They shuffle through the grass, past the scarecrow Dean spotted from the window. He squints at its flour-sack face and painted eyes.

“No one goes missing once a year around these parts, do they?” he asks.

“Ah,” Cas says with a knowing grin. “I recall that incident.”

“You weren’t even around then.”

Cas gives him a funny look and slows his steps. He kneels to pluck a dandelion.

“I watched you sometimes,” he says, snapping the stem. Dean stops next to him and focuses on the crown of Cas’s head, watches his hair move with the breeze.

“Before I was in Hell?”

Cas nods seriously. He turns the dandelion in his hands as he rises and resumes walking, examines the layers upon layers of spiked yellow petals. Dean stares at him.

“It’s a shame this is considered a weed,” Cas says, holding it out for Dean to see. “It’s beautiful.”

“How come I never saw you until after you pulled me out?” Dean asks.

“Our orders at the time were not to interfere,” Cas replies.

“Like the Angelic Prime Directive? How come you changed your mind?” he asks.

“You had questions,” Cas states, focusing on the ground. “I knew you wouldn’t stop looking for answers, that you wouldn’t stop looking for me once you learned my name. I deemed it...necessary.”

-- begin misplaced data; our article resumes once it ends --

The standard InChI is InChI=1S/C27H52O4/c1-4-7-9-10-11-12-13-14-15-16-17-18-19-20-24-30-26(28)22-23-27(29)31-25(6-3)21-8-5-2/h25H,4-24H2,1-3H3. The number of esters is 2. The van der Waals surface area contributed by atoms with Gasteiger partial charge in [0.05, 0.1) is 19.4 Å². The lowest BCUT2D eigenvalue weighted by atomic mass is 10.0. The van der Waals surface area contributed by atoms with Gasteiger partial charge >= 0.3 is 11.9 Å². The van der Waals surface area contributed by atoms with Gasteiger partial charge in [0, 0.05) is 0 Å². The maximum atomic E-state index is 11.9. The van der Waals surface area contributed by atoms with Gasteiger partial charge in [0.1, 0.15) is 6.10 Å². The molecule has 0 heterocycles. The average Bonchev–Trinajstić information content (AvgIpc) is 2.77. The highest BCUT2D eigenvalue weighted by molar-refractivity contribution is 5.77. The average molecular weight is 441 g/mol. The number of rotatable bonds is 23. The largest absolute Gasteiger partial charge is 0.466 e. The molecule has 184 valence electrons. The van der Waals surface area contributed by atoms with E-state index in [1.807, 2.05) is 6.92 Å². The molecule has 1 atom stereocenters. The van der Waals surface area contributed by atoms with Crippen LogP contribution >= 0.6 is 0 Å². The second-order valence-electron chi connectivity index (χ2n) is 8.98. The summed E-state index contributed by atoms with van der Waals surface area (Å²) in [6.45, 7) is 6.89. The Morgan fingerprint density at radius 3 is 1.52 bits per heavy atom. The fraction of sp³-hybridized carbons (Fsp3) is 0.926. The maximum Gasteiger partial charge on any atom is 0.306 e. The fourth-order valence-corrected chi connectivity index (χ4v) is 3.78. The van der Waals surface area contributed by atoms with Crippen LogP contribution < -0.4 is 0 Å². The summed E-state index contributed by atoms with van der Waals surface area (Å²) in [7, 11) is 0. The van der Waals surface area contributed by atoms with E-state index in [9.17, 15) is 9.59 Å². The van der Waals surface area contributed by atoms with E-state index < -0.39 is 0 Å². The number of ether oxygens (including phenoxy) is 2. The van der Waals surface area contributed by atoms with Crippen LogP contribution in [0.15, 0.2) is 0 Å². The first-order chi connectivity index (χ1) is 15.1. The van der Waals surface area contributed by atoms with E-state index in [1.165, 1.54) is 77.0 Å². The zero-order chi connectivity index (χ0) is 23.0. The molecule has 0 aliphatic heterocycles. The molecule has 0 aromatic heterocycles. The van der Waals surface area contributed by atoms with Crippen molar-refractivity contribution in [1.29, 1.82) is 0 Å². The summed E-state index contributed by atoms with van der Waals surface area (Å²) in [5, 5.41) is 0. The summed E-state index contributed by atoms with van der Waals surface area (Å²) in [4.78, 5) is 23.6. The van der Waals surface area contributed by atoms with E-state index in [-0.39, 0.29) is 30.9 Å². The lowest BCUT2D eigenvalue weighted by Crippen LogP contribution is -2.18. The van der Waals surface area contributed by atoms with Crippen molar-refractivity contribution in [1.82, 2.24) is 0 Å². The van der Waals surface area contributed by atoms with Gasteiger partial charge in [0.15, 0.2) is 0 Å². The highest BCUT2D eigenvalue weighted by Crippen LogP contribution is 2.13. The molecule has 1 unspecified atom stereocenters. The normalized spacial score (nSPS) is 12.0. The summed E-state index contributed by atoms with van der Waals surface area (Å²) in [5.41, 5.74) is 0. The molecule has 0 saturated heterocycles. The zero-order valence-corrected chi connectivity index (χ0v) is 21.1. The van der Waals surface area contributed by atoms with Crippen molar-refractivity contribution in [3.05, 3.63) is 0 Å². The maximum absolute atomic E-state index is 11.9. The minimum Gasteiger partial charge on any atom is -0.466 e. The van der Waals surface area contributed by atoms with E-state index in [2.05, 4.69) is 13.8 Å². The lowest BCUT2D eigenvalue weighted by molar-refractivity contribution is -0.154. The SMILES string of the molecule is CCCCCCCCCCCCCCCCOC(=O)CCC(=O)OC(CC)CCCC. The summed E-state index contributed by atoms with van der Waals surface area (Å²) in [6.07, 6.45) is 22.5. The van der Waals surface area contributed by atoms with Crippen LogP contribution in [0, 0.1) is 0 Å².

Dean grins at the implication that Cas broke ranks for him, right from the start. “Still can’t believe you blew out the windows of a gas station just trying to say hello,” he says lightly.

“It had been a while since I visited Earth,” Cas confesses, letting the flower tumble to his feet. He steps over it. “I’d grown used to speaking in my own voice.”

“Well, you can kiss that singing career goodbye,” Dean advises.

“It’s a shame your ears aren’t capable of rendering angelic voices,” Cas says. “I was praised for mine.”

The idea of hearing Cas’s actual voice consumes Dean momentarily. He remembers the piercing whine that about made his eardrums burst, and winces in memory.

“Who knows, maybe I’m on the guest list for Heaven,” he says casually. “You can sing for me then.”

But he won’t, because Cas doesn’t possess that voice anymore.

The restless sense of guilt returns. Dean’s always been selfish where Cas is concerned: calling when Dean or Sam needed help or guidance, but never for Cas’s sake, never to see if Cas was okay, if Cas needed anything. Not until Purgatory, when Dean found himself unwilling to leave Cas behind, slashing his way through every creature in that unholy place until he pulled Cas safely against him.

He’d been too scared for Cas’s safety to ask himself what that meant, at the time, that he’d willingly remained in Purgatory for a year to make sure Cas was freed, that he allied himself with a monster in order to ensure their escape. His thoughts drift to Benny, and Dean wonders if he still exists somewhere in the gray.

The wind blows and pulls him back to the present. Dean crosses his arms over his chest and sniffs. Cas angles his face toward the sun and closes his eyes. Dean wonders if Cas is praying. His eyelashes are long and dark. The sunlight strikes his face, illuminating it. He is bright and beautiful and otherworldly.

It stirs something in Dean that makes his hands itch, the way they itched when Dean watched Cas holding the baby in Idaho, when they saw each other again after so many weeks apart. He moves his fingers over his palms but doesn’t reach for Cas.